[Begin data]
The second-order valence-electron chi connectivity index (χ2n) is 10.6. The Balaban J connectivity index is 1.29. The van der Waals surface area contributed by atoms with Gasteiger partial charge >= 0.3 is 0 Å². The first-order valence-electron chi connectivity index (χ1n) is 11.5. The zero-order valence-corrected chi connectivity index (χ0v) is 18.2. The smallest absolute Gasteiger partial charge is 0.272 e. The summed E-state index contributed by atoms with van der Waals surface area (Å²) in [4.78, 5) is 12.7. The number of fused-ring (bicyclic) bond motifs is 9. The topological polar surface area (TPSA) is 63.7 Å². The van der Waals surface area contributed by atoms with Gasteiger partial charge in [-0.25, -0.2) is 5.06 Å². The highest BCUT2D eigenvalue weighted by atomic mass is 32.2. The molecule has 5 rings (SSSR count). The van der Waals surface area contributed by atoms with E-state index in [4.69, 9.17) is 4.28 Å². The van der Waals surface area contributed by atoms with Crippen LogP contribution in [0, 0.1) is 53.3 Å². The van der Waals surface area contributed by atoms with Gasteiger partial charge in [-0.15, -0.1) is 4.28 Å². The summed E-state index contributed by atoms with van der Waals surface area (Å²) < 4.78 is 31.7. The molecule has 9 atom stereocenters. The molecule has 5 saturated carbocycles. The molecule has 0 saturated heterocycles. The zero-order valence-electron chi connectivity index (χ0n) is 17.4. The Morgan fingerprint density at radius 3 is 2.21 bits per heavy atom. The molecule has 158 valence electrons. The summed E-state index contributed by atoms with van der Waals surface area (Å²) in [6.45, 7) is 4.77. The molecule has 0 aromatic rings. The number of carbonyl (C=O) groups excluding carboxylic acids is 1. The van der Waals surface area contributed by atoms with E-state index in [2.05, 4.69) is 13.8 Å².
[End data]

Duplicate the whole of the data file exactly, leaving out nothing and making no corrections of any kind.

The second-order valence-electron chi connectivity index (χ2n) is 10.6. The Balaban J connectivity index is 1.29. The van der Waals surface area contributed by atoms with Gasteiger partial charge >= 0.3 is 0 Å². The first-order valence-electron chi connectivity index (χ1n) is 11.5. The zero-order valence-corrected chi connectivity index (χ0v) is 18.2. The smallest absolute Gasteiger partial charge is 0.272 e. The summed E-state index contributed by atoms with van der Waals surface area (Å²) in [4.78, 5) is 12.7. The number of fused-ring (bicyclic) bond motifs is 9. The topological polar surface area (TPSA) is 63.7 Å². The van der Waals surface area contributed by atoms with Gasteiger partial charge in [-0.25, -0.2) is 5.06 Å². The highest BCUT2D eigenvalue weighted by atomic mass is 32.2. The molecule has 5 rings (SSSR count). The van der Waals surface area contributed by atoms with E-state index in [4.69, 9.17) is 4.28 Å². The van der Waals surface area contributed by atoms with Crippen LogP contribution in [0, 0.1) is 53.3 Å². The van der Waals surface area contributed by atoms with Gasteiger partial charge in [-0.15, -0.1) is 4.28 Å². The summed E-state index contributed by atoms with van der Waals surface area (Å²) < 4.78 is 31.7. The molecule has 9 atom stereocenters. The molecule has 5 saturated carbocycles. The molecule has 0 saturated heterocycles. The zero-order valence-electron chi connectivity index (χ0n) is 17.4. The Morgan fingerprint density at radius 3 is 2.21 bits per heavy atom. The molecule has 158 valence electrons. The summed E-state index contributed by atoms with van der Waals surface area (Å²) in [6.45, 7) is 4.77. The molecule has 0 aromatic rings. The number of carbonyl (C=O) groups excluding carboxylic acids is 1. The van der Waals surface area contributed by atoms with E-state index in [2.05, 4.69) is 13.8 Å².